Taking place before the eco-pocalypse from the original The Massive mini-series, the late limited run book from Brian Wood is dubbed The Massive: Ninth Wave, and shows what the group was like before the fall of civilization.
Although the crew of the great ship in The Massive struggled with finding a purpose in the world that fell apart in the original series, things are very different in Ninth Wave. This new mini-series stars an Earth that looks pretty much like ours does.
And while that means that cities still stand and water-levels haven’t drowned the coasts just yet, it also means that mega-corporations still run rampant. As they do, they work to unknowingly (or maybe ‘uncaringly’ would be a better word) build that dangerously soggy future Earth. Enter the crew of The Massive.
Definitely bad guys as far as monstrously-big business is concerned, the group known as Ninth Wave is as close to a superhero team as you’ll find in the world of The Massive. And here in the pre-apocalypse world, Ninth Wave battles some of the worst of the worst when it comes to “criminals, polluters, politicians, and rogue states”.
Here in the first issue, we get a taste of just what they’ll be doing in this new series. And basically, that’s sabotaging big companies who are up to no good on a world-wide scale. The story of rat first issue is pretty interesting too, and pretty much closes at the end of the book. That’s something that writer Brian Wood will be doing quite a bit of too.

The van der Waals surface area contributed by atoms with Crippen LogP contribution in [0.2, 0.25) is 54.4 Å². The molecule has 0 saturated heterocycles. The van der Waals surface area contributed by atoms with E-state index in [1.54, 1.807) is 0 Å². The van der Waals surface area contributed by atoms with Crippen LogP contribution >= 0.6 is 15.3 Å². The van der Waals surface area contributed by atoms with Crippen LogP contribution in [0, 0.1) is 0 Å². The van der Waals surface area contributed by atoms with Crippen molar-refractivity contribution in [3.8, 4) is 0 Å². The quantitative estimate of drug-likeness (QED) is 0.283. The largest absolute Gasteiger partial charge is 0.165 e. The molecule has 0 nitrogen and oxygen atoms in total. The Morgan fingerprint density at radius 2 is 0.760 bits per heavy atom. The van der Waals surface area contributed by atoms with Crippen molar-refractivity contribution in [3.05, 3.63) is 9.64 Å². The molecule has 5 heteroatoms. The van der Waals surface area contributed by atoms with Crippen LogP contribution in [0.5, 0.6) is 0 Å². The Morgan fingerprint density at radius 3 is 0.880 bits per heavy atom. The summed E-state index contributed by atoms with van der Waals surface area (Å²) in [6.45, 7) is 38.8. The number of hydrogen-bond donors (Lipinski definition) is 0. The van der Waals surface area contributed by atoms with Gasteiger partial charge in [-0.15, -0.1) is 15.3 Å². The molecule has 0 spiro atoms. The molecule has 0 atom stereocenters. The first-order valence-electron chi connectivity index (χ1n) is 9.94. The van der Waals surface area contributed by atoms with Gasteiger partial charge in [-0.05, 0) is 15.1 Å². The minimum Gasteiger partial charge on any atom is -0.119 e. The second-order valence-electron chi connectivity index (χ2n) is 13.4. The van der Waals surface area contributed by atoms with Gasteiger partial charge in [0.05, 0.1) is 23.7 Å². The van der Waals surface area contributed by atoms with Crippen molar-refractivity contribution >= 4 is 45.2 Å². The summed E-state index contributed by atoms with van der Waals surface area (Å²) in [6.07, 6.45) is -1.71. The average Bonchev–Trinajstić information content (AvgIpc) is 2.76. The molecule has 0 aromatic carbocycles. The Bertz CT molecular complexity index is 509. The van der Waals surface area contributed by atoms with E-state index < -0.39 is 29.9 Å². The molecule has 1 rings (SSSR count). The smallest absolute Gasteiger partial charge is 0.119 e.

Heading into this book from the original limited series, wood and Dark Horse have built a comic that will shoot for always being “done-in-one” as they put it. So what that basically means is that this is a series of one-shots, although it certainly seems as though there’ll be plenty of threads running through the bulk of the issues.
Wood keeps things tight and tidy here. The story hums along, jumping from locale to locale with a narrow focus that keeps the main thread of the tale in it sights. There’s little deviation or superfluous, tossed-in elements, as things do indeed pretty much finish up in 32 pages. As I said though, there are definitely some elements that I could see flowing on past this #1.
As for the artwork, Garry Brown carries that task for The Massive: Ninth Wave. His pencils are rough and stylized, with plenty of emotion to them. Although they’re not the most detailed images in the world, Brown’s work manages to carry across the tension of the story that’s being told nicely. It’s honestly not quite my cup of tea overall, but it works and fits the writing well.
If you read The Massive, then The Massive: Ninth Wave is a kind of prequel. Set in the world before the apocalypse of that book, Brian Wood’s latest eco-centric mini-series is set to tell one-off stories of Ninth Wave as they struggle to thwart those responsible for the future that we already know is coming and saw in The Massive.
Wood’s script is as good as ever, with solid espionage-style action and some tense moments. And although Garry Brown’s art isn’t what I typically go for (I dig more superhero-y and cartoony stuff), it gets the job done well.